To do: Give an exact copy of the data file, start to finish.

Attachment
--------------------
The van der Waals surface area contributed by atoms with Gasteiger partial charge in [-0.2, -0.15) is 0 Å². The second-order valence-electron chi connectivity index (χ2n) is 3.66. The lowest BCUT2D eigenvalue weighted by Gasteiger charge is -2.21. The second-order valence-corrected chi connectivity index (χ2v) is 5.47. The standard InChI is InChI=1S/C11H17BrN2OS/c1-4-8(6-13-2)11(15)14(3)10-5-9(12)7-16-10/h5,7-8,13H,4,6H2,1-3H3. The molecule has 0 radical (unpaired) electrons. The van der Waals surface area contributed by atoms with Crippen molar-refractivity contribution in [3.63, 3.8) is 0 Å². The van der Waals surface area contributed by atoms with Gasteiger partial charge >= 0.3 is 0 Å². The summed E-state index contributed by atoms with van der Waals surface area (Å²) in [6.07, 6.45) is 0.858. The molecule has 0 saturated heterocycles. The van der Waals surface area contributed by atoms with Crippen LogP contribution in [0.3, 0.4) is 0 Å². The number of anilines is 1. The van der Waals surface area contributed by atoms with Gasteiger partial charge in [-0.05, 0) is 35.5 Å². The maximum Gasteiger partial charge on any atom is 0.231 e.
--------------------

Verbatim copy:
The van der Waals surface area contributed by atoms with Gasteiger partial charge in [-0.2, -0.15) is 0 Å². The second-order valence-electron chi connectivity index (χ2n) is 3.66. The lowest BCUT2D eigenvalue weighted by Gasteiger charge is -2.21. The second-order valence-corrected chi connectivity index (χ2v) is 5.47. The standard InChI is InChI=1S/C11H17BrN2OS/c1-4-8(6-13-2)11(15)14(3)10-5-9(12)7-16-10/h5,7-8,13H,4,6H2,1-3H3. The molecule has 0 radical (unpaired) electrons. The van der Waals surface area contributed by atoms with Crippen molar-refractivity contribution in [3.63, 3.8) is 0 Å². The van der Waals surface area contributed by atoms with Gasteiger partial charge >= 0.3 is 0 Å². The summed E-state index contributed by atoms with van der Waals surface area (Å²) in [6.07, 6.45) is 0.858. The molecule has 0 saturated heterocycles. The van der Waals surface area contributed by atoms with Crippen LogP contribution in [0.3, 0.4) is 0 Å². The number of anilines is 1. The van der Waals surface area contributed by atoms with Gasteiger partial charge in [-0.05, 0) is 35.5 Å². The maximum Gasteiger partial charge on any atom is 0.231 e.